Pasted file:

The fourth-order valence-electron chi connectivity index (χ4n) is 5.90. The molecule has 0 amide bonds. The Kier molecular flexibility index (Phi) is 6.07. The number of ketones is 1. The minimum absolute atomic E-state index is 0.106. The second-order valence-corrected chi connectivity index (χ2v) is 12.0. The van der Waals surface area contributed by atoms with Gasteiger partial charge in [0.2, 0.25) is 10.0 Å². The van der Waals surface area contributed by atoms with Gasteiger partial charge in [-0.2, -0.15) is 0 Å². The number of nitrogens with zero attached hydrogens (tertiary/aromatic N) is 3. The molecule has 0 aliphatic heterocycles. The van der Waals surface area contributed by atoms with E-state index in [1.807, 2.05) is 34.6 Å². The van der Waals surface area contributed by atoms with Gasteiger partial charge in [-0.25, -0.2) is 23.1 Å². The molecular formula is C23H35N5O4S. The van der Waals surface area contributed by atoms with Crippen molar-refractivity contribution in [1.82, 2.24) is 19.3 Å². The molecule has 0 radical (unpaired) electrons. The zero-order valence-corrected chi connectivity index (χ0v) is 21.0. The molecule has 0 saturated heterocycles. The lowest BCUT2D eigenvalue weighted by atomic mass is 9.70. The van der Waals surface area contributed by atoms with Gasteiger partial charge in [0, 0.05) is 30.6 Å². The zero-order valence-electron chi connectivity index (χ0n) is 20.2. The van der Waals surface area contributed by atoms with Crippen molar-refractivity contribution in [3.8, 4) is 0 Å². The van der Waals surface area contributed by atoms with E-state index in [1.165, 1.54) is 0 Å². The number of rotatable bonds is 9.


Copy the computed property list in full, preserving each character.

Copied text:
The fourth-order valence-electron chi connectivity index (χ4n) is 5.90. The molecule has 0 amide bonds. The Kier molecular flexibility index (Phi) is 6.07. The number of ketones is 1. The minimum absolute atomic E-state index is 0.106. The second-order valence-corrected chi connectivity index (χ2v) is 12.0. The van der Waals surface area contributed by atoms with Gasteiger partial charge in [0.2, 0.25) is 10.0 Å². The van der Waals surface area contributed by atoms with Gasteiger partial charge in [-0.2, -0.15) is 0 Å². The number of nitrogens with zero attached hydrogens (tertiary/aromatic N) is 3. The molecule has 0 aliphatic heterocycles. The van der Waals surface area contributed by atoms with E-state index in [1.807, 2.05) is 34.6 Å². The van der Waals surface area contributed by atoms with Gasteiger partial charge in [-0.25, -0.2) is 23.1 Å². The molecular formula is C23H35N5O4S. The van der Waals surface area contributed by atoms with Crippen molar-refractivity contribution in [1.82, 2.24) is 19.3 Å². The molecule has 0 radical (unpaired) electrons. The zero-order valence-corrected chi connectivity index (χ0v) is 21.0. The molecule has 0 saturated heterocycles. The lowest BCUT2D eigenvalue weighted by atomic mass is 9.70. The van der Waals surface area contributed by atoms with Gasteiger partial charge in [0, 0.05) is 30.6 Å². The zero-order valence-electron chi connectivity index (χ0n) is 20.2. The van der Waals surface area contributed by atoms with Crippen molar-refractivity contribution in [3.8, 4) is 0 Å². The van der Waals surface area contributed by atoms with E-state index in [1.165, 1.54) is 0 Å². The number of rotatable bonds is 9.